The 2002 "Education For All Global Monitoring Report: Is the World on Track" was launched at a press conference by Prof. Christopher Colclough, an eminent British education expert at UN Information Centre here today. It is prepared by an independent, international team based at UNESCO in Paris as part of the follow-up to the Dakar Forum and is funded jointly by UNESCO, unilateral and bilateral agencies.

Prof. Christopher Colclough explained the salient features of the report which has set six EFA goals at the Dakar Forum a few years back which are, to ensure that all children of primary school age would have access to and complete free schooling of acceptable quality, the gender disparities in schooling to be eliminated. Its aims include that levels of adult literacy would be halved, early childhood care and education would be expanded, learning opportunities for youth and adults would be greatly increased and all aspects of education quality would be improved.

Spot the deliberate mistake. "Its aims include that levels of adult literacy would be halved …"

As I said in my first report on all this, the temptation is to find the silliest thing being said (as I just did), to have a laugh and then to forget about it. But what we are witnessing here is the attempt to create a worldwide Ministry of Education. The effect of that, if it happened, would be to crowd out the efforts of more effective and more directly accountable freelance local educators who would provide a better education system at a fraction of the cost that UNESCO will incur. This is no joke.

With luck, UNESCO will be ignored by all those "donor countries" whom Colclough is now berating, and what money is donated will be pocketed by corrupt Third World politicians and bureaucrats. This will leave the field free for the voluntary and free market operators to do their stuff.

Education in Britain first started to be seriously nationalised in 1870. By then mass literacy was pretty much an accomplished fact, and although the effect of nationalised and ever more compulsory education was gradually to slow down rather than to accelerate educational development, state educators took the credit for the momentum that had already been established by the private sector.

But Britain, in contrast with the Third World now, was cursed (for these purposes) with an honest civil service. Money collected for education was money spent on education, and thus the serious educational damage could begin. So there is hope that the Third World education story may also turn out okay, despite Professor Colclough's worst efforts to mess things up. As I have also reported before, the Indian education story enables us to be optimistic.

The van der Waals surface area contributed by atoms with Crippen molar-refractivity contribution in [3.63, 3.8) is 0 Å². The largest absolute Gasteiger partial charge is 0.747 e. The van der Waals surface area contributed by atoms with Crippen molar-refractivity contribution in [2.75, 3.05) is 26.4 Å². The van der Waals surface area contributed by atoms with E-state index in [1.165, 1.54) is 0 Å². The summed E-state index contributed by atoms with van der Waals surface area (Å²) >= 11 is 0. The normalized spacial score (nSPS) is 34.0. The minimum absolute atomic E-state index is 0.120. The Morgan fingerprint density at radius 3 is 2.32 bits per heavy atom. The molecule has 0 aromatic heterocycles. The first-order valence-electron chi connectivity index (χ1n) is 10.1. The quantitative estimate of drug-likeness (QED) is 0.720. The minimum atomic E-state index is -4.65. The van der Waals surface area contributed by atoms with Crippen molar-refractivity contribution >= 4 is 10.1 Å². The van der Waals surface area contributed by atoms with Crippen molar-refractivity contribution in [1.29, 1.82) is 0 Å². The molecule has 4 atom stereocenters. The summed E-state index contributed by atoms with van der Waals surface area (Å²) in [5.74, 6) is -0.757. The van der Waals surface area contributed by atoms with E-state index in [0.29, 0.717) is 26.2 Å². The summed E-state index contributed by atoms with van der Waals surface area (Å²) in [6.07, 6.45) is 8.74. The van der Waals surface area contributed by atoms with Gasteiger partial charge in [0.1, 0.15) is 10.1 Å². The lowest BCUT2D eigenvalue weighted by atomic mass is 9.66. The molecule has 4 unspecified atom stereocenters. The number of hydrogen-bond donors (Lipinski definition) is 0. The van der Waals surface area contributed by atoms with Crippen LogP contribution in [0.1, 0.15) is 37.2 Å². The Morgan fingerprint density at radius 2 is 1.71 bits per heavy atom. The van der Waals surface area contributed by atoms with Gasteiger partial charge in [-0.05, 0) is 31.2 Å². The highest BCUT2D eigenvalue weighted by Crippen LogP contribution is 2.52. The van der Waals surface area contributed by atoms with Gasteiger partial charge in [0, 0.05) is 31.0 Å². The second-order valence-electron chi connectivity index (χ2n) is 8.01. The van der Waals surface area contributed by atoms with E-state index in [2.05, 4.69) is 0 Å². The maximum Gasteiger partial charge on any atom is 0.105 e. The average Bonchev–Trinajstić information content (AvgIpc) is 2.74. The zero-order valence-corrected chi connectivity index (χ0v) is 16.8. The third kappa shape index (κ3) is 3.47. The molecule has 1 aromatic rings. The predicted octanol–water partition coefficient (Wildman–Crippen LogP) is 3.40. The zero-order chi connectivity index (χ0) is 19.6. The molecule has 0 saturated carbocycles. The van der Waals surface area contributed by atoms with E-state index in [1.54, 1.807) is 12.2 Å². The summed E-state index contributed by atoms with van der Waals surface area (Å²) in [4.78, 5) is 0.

Something tells me that BEdBlog readers have not heard the last of this Colclough character.

Posted by Brian Micklethwait at 01:12 AM
Category: Politics
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November 06, 2002
Why I am now a peacenik

BEdBlog isn't here to discuss things like whether the USA should be attacking Iraq, but here's why it shouldn't.

As part of the coalition-building exercise, the USA is rejoining UNESCO, and catching up with all its unpaid subscriptions. This is a financial windfall for UNESCO, which is trying to "globally nationalise" (transnationalise?) education, especially in the Third World, and it will now be better placed to proceed with this.

In other words, education world-wide will become more like this and less like this.

My thanks to my friend Antoine Clarke for this insight.

Posted by Brian Micklethwait at 02:17 PM
Category: Politics
[1] [0]
November 05, 2002
UNESCO versus education

Bloggers everywhere are saying hurrah for Brian's EDUCATION Blog. Can't stop them. Brian from Samizdata. Not just Brian anybody. Brian Me. So I'd better give all these people who are flocking here in their tens something to read or at least know that they could have read, before I go to bed. So how about this fascinating piece of prose?

Paris, November 4 - Two and a half years after pledging to achieve education for all by 2015, more than 70 countries - on present trends - will not make it. This is the stern warning from the 2002 Education for All Global Monitoring Report which will be launched at a press conference organized by UNESCO in London on November 13.

I really should care about this. But honestly, where's the surprise? It makes you long to turn a satirist loose, to write about how UNESCO is doing its best to stamp out education worldwide, but the problem is still persisting, or some such. And it has to be some kind of law that anything promising things by the year 2015 is self-identified as nonsense.